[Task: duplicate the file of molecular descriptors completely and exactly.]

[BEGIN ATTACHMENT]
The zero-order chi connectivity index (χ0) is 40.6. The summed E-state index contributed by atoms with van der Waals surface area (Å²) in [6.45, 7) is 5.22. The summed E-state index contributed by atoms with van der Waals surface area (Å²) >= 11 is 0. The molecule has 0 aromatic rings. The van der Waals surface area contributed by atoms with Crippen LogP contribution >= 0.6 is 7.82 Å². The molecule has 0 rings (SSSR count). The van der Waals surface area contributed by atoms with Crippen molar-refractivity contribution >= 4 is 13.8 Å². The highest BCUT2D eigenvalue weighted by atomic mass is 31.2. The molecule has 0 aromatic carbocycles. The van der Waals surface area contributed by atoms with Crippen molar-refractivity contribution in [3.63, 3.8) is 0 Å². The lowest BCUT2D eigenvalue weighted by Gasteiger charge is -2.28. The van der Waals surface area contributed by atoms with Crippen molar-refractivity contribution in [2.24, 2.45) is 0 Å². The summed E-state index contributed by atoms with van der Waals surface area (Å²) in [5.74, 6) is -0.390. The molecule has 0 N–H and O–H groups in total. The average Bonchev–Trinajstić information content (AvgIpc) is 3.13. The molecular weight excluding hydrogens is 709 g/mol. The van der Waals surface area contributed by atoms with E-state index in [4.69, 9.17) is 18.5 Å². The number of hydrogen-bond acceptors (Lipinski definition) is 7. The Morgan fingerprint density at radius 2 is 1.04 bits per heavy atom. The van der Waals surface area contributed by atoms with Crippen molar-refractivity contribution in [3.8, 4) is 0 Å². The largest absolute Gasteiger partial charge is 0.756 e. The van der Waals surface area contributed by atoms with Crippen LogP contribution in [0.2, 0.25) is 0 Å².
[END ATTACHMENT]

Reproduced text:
The zero-order chi connectivity index (χ0) is 40.6. The summed E-state index contributed by atoms with van der Waals surface area (Å²) in [6.45, 7) is 5.22. The summed E-state index contributed by atoms with van der Waals surface area (Å²) >= 11 is 0. The molecule has 0 aromatic rings. The van der Waals surface area contributed by atoms with Crippen LogP contribution >= 0.6 is 7.82 Å². The molecule has 0 rings (SSSR count). The van der Waals surface area contributed by atoms with Crippen molar-refractivity contribution >= 4 is 13.8 Å². The highest BCUT2D eigenvalue weighted by atomic mass is 31.2. The molecule has 0 aromatic carbocycles. The van der Waals surface area contributed by atoms with Crippen molar-refractivity contribution in [3.63, 3.8) is 0 Å². The lowest BCUT2D eigenvalue weighted by Gasteiger charge is -2.28. The van der Waals surface area contributed by atoms with Crippen molar-refractivity contribution in [2.24, 2.45) is 0 Å². The summed E-state index contributed by atoms with van der Waals surface area (Å²) in [5.74, 6) is -0.390. The molecule has 0 N–H and O–H groups in total. The average Bonchev–Trinajstić information content (AvgIpc) is 3.13. The molecular weight excluding hydrogens is 709 g/mol. The van der Waals surface area contributed by atoms with E-state index in [4.69, 9.17) is 18.5 Å². The number of hydrogen-bond acceptors (Lipinski definition) is 7. The Morgan fingerprint density at radius 2 is 1.04 bits per heavy atom. The van der Waals surface area contributed by atoms with Crippen molar-refractivity contribution in [3.8, 4) is 0 Å². The largest absolute Gasteiger partial charge is 0.756 e. The van der Waals surface area contributed by atoms with Crippen LogP contribution in [0.2, 0.25) is 0 Å².